Can Minors Buy Plan B
As Texas swerved sharply to the right in recent decades, anti-abortion politicians vowed to run Planned Parenthood out of the state, enacting a cascade of restrictions. In 2011, Republican lawmakers slashed funding for the state family planning program by 66%, and more than 80 family planning clinics closed.
can minors buy plan b
Today, in every state, sexually active teenagers can get contraceptives to protect themselves against unplanned pregnancies and sexually transmitted diseases - even if they can't talk about sex with their parents. But some state and federal lawmakers want to take away teens' ability to protect themselves. They want to prevent sexually active teenagers from getting birth control unless they first tell their parents.
Some people say that allowing teenagers to get contraceptives without first telling a parent encourages them to become sexually active and that, conversely, requiring teenagers to tell their parents before they get birth control would discourage sexual activity. But research about how teenagers behave flatly contradicts this theory. Teenagers don't become sexually active because they can go to a family planning provider and get contraceptives confidentially. In fact, on average, young women in the U.S. have been sexually active for 22 months before their first visit to a family planning provider.1 And studies show that making contraceptives available to teenagers does not increase sexual activity. Students in schools that make condoms available without requiring parental notification are less likely to have ever had sexual intercourse than students at schools that don't provide condoms confidentially. Moreover, in schools where condoms are readily available, those teens who do have sex are twice as likely as other students to have used a condom during their last sexual encounter.2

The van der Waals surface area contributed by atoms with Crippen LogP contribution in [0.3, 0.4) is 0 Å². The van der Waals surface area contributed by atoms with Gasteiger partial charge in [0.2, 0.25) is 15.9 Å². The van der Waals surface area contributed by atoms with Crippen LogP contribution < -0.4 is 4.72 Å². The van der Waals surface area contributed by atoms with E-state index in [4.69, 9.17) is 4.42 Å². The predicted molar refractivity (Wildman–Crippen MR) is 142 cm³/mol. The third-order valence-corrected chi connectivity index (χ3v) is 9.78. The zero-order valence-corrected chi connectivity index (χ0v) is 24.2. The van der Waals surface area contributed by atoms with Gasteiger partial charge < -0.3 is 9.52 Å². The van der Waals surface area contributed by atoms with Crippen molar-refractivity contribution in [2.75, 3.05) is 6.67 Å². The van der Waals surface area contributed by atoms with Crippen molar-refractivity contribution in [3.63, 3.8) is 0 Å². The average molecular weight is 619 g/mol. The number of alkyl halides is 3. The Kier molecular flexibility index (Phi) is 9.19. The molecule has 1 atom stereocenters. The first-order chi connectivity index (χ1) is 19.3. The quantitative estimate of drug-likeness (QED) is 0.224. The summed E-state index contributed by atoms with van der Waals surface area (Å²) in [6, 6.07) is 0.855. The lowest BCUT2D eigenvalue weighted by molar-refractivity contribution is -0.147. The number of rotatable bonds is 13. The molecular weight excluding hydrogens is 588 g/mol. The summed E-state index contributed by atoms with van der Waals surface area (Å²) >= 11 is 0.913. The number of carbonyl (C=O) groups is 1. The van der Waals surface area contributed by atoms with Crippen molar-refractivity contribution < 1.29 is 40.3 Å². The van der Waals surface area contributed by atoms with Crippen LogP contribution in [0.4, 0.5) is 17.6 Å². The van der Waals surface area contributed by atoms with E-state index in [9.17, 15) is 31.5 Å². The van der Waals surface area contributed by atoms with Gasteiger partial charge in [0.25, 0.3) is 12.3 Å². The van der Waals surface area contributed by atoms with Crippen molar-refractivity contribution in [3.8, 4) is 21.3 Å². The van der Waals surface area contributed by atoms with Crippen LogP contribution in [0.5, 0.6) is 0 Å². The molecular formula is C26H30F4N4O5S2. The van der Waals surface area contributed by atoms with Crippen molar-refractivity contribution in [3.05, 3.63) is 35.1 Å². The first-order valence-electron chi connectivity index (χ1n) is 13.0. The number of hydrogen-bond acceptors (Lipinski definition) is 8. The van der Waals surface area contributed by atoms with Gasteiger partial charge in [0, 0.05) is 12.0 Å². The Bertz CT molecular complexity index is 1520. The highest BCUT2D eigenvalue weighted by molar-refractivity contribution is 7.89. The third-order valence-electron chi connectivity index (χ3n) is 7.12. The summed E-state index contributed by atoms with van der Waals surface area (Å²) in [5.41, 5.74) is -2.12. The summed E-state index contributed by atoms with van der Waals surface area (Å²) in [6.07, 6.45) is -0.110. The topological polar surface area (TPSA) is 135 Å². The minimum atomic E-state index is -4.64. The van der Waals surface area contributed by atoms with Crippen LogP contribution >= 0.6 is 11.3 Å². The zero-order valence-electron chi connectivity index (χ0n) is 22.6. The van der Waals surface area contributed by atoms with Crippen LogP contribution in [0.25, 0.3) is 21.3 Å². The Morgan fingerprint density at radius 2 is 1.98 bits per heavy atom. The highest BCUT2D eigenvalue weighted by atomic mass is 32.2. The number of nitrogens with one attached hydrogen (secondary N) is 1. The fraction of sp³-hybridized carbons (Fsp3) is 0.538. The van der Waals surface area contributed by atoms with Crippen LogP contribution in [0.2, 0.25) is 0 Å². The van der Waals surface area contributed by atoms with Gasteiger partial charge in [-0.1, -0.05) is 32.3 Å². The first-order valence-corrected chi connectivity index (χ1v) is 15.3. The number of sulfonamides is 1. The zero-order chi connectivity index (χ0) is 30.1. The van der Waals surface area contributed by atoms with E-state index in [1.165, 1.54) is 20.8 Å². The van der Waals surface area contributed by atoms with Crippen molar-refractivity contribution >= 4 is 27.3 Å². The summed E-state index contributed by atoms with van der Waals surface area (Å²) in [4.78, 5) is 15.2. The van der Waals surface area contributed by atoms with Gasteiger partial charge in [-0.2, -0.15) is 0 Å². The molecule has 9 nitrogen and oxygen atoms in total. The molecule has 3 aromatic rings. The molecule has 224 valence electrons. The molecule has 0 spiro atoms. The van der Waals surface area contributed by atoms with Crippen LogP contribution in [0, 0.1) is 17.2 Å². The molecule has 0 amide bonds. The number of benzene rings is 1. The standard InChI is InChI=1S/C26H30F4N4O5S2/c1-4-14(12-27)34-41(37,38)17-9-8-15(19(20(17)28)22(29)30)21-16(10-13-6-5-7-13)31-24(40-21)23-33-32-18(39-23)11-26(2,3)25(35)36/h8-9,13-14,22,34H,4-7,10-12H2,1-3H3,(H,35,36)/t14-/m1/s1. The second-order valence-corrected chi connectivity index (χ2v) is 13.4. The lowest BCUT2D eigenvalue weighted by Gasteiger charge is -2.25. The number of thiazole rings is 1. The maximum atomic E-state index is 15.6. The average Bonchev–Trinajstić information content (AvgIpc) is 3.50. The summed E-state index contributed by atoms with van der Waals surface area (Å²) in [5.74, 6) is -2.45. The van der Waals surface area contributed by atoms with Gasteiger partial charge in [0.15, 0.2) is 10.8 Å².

The research thus shows that requiring teens to tell a parent before they can access contraceptive services doesn't reduce their sexual activity - it will just put their health and lives at risk. For example, a recent study published in the Journal of the American Medical Association looked at what sexually active teenage girls seeking services at family planning clinics in Wisconsin would do if they could not get prescription contraceptives unless the clinic notified their parents.3 The results are important for anyone who cares about teenagers' well-being:
Cutting off teenagers' access to contraceptives doesn't stop them from having sex, it just drives them out of doctors' offices. When teenagers don't visit family planning providers, not only do they forego contraceptive services, they also miss or dangerously postpone screening and treatment for STDs, routine gynecological exams, and other vital health care services. Teenagers are already a high risk population:
"Most teens seeking services at [federally funded programs] are already sexually active. Mandating parental involvement is likely to discourage many teens from seeking family planning services, placing them at an increased risk for sexually transmitted diseases and unintended pregnancies. Studies indicate that one of the major causes of delay by adolescents in seeking contraception is fear of parental discovery and that many would avoid seeking services altogether if parental involvement were required."12